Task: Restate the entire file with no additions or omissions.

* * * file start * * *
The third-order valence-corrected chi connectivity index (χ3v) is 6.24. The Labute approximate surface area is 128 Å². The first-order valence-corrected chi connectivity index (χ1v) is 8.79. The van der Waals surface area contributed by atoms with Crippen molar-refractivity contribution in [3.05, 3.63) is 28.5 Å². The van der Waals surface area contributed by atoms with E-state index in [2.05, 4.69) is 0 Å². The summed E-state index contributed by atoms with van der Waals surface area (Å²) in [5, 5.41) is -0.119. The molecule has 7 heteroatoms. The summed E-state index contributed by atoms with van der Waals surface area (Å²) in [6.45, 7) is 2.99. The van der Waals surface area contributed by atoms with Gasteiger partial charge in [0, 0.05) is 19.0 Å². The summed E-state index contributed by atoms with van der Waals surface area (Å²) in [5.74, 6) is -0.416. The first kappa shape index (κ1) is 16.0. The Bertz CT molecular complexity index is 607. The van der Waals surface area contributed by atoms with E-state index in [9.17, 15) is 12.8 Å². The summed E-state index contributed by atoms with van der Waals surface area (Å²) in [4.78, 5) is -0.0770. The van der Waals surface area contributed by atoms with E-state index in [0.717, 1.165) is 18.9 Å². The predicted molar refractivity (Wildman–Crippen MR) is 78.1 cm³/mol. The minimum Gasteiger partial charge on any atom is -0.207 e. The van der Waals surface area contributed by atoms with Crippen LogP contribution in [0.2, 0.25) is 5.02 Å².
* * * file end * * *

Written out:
The third-order valence-corrected chi connectivity index (χ3v) is 6.24. The Labute approximate surface area is 128 Å². The first-order valence-corrected chi connectivity index (χ1v) is 8.79. The van der Waals surface area contributed by atoms with Crippen molar-refractivity contribution in [3.05, 3.63) is 28.5 Å². The van der Waals surface area contributed by atoms with E-state index in [2.05, 4.69) is 0 Å². The summed E-state index contributed by atoms with van der Waals surface area (Å²) in [5, 5.41) is -0.119. The molecule has 7 heteroatoms. The summed E-state index contributed by atoms with van der Waals surface area (Å²) in [6.45, 7) is 2.99. The van der Waals surface area contributed by atoms with Gasteiger partial charge in [0, 0.05) is 19.0 Å². The summed E-state index contributed by atoms with van der Waals surface area (Å²) in [5.74, 6) is -0.416. The first kappa shape index (κ1) is 16.0. The Bertz CT molecular complexity index is 607. The van der Waals surface area contributed by atoms with E-state index in [9.17, 15) is 12.8 Å². The summed E-state index contributed by atoms with van der Waals surface area (Å²) in [4.78, 5) is -0.0770. The van der Waals surface area contributed by atoms with E-state index in [0.717, 1.165) is 18.9 Å². The predicted molar refractivity (Wildman–Crippen MR) is 78.1 cm³/mol. The minimum Gasteiger partial charge on any atom is -0.207 e. The van der Waals surface area contributed by atoms with Crippen LogP contribution in [0.2, 0.25) is 5.02 Å².